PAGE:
The O’Shea Brothers

James OSheaLowerRes

James O’Shea

The O’Shea brothers John and James, and their relation Edward Whelan, were the incarnation of Ruskin’s ideal of the medieval craftsman reborn. They appear at the Museum Building in 1854 seemingly ready-made – a force of nature unleashed upon mid-nineteenth century architecture, conforming to Ruskin’s idea of the rude Northern European creative spirit:

…with rough strength and hurried stroke, he smites an uncouth animation out of the rocks which he has torn from among the moss of the moorland, and heaves into the darkened air the pile of iron buttress and rugged wall, instinct with work of an imagination as wild and wayward as the northern sea; creations of ungainly shape and rigid limb, but full of wolfish life; fierce as the winds that beat, and changeful as the clouds that shade them.

On meeting the O’Sheas later in Oxford (where they executed the carvings on the Oxford Museum) Ruskin saw them as wild Irishmen, obstinate and generous who by natural instinct brought a fluidity, freshness and life to their work. This energy was already apparent in their work at TCD’s Museum Building. The carving is profuse, weighty and sinuous. Tendrils spring forward from the deep undercutting, giving space to the bend of a stem or the subtle curve and dip of a leaf. They varied the tone of their work as they moved around the building: where rude imagination dominates the central bays of the north front, on the outer bays flowers and foliage appear in neatly curated rows, symmetrical, and precise (fig. x).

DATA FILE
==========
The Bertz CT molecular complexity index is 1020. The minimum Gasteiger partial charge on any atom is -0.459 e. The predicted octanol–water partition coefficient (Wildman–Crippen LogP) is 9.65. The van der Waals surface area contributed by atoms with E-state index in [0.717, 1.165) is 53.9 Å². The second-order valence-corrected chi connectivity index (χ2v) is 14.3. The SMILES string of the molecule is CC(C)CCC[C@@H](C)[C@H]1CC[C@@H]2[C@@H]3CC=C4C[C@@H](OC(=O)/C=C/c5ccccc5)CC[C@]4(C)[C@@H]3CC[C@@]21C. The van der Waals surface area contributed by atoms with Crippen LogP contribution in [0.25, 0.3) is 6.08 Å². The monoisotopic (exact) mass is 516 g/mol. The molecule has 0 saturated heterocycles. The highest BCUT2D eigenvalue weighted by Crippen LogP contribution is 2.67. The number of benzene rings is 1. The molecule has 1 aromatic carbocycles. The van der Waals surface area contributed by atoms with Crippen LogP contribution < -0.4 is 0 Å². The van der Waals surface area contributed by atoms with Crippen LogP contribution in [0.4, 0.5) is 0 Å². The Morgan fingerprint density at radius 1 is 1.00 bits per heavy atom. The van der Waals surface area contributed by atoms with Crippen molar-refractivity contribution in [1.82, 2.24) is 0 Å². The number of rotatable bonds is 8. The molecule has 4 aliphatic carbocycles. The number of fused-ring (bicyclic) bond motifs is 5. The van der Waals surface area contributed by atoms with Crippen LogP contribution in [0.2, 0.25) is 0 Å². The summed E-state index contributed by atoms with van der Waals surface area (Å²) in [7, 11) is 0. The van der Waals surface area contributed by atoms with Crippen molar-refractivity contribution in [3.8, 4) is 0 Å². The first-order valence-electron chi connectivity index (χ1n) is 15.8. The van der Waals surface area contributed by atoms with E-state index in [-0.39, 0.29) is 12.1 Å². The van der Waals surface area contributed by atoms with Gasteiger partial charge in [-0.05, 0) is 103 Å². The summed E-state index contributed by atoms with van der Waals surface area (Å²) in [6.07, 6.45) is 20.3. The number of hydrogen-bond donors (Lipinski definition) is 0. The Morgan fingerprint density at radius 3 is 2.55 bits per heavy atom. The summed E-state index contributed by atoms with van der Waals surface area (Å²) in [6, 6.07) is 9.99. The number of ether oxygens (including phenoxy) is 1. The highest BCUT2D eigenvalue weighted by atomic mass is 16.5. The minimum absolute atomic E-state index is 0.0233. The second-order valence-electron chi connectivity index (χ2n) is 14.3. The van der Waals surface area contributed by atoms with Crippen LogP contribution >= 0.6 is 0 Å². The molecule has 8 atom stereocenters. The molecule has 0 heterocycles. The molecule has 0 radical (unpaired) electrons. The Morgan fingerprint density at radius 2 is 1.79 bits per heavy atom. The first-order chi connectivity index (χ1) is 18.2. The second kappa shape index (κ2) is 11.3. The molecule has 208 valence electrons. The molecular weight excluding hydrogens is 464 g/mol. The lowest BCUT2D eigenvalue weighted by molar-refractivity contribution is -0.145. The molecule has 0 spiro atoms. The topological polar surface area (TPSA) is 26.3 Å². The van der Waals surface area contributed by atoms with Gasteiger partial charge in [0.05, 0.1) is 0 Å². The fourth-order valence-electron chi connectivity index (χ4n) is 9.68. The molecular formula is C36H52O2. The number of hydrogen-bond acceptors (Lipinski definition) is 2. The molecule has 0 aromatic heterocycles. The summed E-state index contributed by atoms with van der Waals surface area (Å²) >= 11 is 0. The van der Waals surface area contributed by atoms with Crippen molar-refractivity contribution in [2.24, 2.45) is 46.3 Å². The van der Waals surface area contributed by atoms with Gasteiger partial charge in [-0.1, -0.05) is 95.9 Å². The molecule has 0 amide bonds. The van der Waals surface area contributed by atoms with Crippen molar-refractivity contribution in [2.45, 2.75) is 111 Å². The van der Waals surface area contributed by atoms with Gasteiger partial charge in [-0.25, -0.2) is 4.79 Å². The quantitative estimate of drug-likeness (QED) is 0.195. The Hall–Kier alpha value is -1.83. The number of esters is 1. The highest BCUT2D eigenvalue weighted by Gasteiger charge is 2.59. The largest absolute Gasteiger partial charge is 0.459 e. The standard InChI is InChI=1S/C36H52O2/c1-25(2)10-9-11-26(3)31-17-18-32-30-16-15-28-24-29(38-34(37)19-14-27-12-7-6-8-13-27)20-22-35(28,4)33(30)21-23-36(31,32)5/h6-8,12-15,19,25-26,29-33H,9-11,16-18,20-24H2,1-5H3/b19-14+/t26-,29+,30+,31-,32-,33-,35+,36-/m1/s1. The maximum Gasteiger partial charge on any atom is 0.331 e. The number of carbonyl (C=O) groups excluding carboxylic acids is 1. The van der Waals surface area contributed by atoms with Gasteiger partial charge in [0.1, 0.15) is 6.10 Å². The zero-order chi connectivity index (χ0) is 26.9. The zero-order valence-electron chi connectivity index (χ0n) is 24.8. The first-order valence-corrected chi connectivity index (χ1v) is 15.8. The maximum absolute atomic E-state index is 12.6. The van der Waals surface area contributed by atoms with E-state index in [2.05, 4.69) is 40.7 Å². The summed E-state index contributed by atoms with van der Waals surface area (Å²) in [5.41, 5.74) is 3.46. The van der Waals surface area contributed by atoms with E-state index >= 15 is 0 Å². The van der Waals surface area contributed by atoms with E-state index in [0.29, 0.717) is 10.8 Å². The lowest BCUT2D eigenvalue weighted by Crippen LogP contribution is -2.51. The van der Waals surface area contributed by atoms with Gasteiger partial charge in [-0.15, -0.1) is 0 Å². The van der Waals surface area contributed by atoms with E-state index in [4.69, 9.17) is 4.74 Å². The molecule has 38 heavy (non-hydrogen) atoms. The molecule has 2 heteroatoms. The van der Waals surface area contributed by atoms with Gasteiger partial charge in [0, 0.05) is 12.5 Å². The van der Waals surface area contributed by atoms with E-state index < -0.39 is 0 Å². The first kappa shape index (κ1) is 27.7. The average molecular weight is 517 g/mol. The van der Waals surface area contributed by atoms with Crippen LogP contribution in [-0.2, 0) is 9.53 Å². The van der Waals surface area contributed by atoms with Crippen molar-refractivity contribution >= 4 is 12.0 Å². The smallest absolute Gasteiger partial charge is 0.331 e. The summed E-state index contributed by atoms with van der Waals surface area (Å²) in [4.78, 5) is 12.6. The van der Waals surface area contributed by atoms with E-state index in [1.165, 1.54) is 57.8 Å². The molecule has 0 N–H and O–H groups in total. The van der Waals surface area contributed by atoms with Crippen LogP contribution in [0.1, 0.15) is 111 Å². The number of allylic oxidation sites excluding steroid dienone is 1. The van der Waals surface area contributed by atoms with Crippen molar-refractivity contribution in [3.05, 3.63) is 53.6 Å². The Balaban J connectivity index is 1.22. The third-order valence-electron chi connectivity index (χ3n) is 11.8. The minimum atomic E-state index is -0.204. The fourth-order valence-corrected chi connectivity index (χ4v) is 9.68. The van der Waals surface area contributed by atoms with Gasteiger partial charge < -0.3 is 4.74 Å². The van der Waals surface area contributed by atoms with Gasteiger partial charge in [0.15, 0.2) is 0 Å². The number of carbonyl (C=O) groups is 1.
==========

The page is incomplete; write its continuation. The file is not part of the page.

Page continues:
When they began work on the Museum Building the O’Sheas creative engagement was hailed by the Dublin press as a vindication of Ruskin’s ideas.

…the first experiment which has been made in the United Kingdom of giving the artisan’s power of design full play, with only the necessary restriction, that he shall use none but natural objects for his models: a restriction which, indeed, leaves him illimitable scope; for every leaf and flower, properly studied, offers suggestions to the artist’s eye, and, either imitated or idealized, affords innumerable forms adapted to architectural decoration.

Their work at Trinity brought a slew of high-profile commissions in Britain, including the Oxford Museum and Manchester Court House. Relatively little is known about the background of the O’Shea brothers, except that they came from the village of Ballyhooly in north Cork.

It is not clear where the elder brother, John, was born as he does not appear in the baptismal registers for Ballyhooly, which do however record the birth of a James O’Shea on 3rd February 1824, son of Daniel O’Shea and Eliza Spellane. This date accords well with the age of James O’Shea recorded in the 1861 census. His father’s name, Daniel, is that given to the first born sons of both James and his brother John. James gave his second son, named James, the middle initial ‘S’, likely derived from his mother, and used the initial himself in his advertisement at Derby in the 1860s.

No surviving evidence has yet been found regarding the training the O’Sheas received, but it is likely that they fell into the ambit of Sir Thomas Deane in County Cork. The births of all James O’Shea’s children, in 1847, 49, 51, 53, and 55, are recorded in Ireland (see pedigree, below), while John’s wife gave birth to their youngest children in 1850 and 1852 in Ireland, leaving little opportunity for an extended sojourn abroad during these years. Their work for Deane and Woodward coincides with changes in art education in Ireland and expresses well the wider contemporary movement to cultivate native craftsmanship. Indeed, in both stylistic and methodological terms, the work of the O’Sheas (and their younger relation, Edward Whelan) shares much in common with the new approaches advocated by the new Government Schools of Design.